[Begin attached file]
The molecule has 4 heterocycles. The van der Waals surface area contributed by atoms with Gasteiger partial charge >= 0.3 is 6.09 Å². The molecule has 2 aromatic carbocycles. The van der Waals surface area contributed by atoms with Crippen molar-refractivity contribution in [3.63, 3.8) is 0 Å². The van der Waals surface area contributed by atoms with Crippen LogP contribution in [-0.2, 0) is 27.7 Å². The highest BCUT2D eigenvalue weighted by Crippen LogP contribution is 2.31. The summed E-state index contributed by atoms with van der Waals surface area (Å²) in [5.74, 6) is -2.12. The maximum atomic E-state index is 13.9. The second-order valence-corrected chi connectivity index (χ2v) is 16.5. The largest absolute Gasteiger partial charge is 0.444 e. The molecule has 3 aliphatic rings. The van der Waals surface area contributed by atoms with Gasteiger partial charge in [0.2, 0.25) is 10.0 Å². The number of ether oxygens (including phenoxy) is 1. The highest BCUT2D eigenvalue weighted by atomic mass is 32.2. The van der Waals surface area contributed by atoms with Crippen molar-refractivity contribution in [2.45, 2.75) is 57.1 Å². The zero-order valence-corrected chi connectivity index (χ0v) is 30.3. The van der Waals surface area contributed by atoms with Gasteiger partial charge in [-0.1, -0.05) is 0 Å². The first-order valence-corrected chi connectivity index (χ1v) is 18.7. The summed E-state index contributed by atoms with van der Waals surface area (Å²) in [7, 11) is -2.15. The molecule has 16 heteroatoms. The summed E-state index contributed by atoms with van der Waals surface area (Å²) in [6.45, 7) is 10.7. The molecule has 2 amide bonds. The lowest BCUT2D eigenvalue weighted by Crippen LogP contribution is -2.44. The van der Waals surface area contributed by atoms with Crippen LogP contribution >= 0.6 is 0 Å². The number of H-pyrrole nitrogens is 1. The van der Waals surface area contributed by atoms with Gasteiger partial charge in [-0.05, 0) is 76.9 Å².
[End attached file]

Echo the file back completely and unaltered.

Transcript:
The molecule has 4 heterocycles. The van der Waals surface area contributed by atoms with Gasteiger partial charge >= 0.3 is 6.09 Å². The molecule has 2 aromatic carbocycles. The van der Waals surface area contributed by atoms with Crippen molar-refractivity contribution in [3.63, 3.8) is 0 Å². The van der Waals surface area contributed by atoms with Crippen LogP contribution in [-0.2, 0) is 27.7 Å². The highest BCUT2D eigenvalue weighted by Crippen LogP contribution is 2.31. The summed E-state index contributed by atoms with van der Waals surface area (Å²) in [5.74, 6) is -2.12. The maximum atomic E-state index is 13.9. The second-order valence-corrected chi connectivity index (χ2v) is 16.5. The largest absolute Gasteiger partial charge is 0.444 e. The molecule has 3 aliphatic rings. The van der Waals surface area contributed by atoms with Gasteiger partial charge in [0.2, 0.25) is 10.0 Å². The number of ether oxygens (including phenoxy) is 1. The highest BCUT2D eigenvalue weighted by atomic mass is 32.2. The van der Waals surface area contributed by atoms with Crippen molar-refractivity contribution in [2.45, 2.75) is 57.1 Å². The zero-order valence-corrected chi connectivity index (χ0v) is 30.3. The van der Waals surface area contributed by atoms with Gasteiger partial charge in [-0.1, -0.05) is 0 Å². The first-order valence-corrected chi connectivity index (χ1v) is 18.7. The summed E-state index contributed by atoms with van der Waals surface area (Å²) in [7, 11) is -2.15. The molecule has 16 heteroatoms. The summed E-state index contributed by atoms with van der Waals surface area (Å²) in [6.45, 7) is 10.7. The molecule has 2 amide bonds. The lowest BCUT2D eigenvalue weighted by Crippen LogP contribution is -2.44. The van der Waals surface area contributed by atoms with Crippen LogP contribution >= 0.6 is 0 Å². The number of H-pyrrole nitrogens is 1. The van der Waals surface area contributed by atoms with Gasteiger partial charge in [-0.05, 0) is 76.9 Å².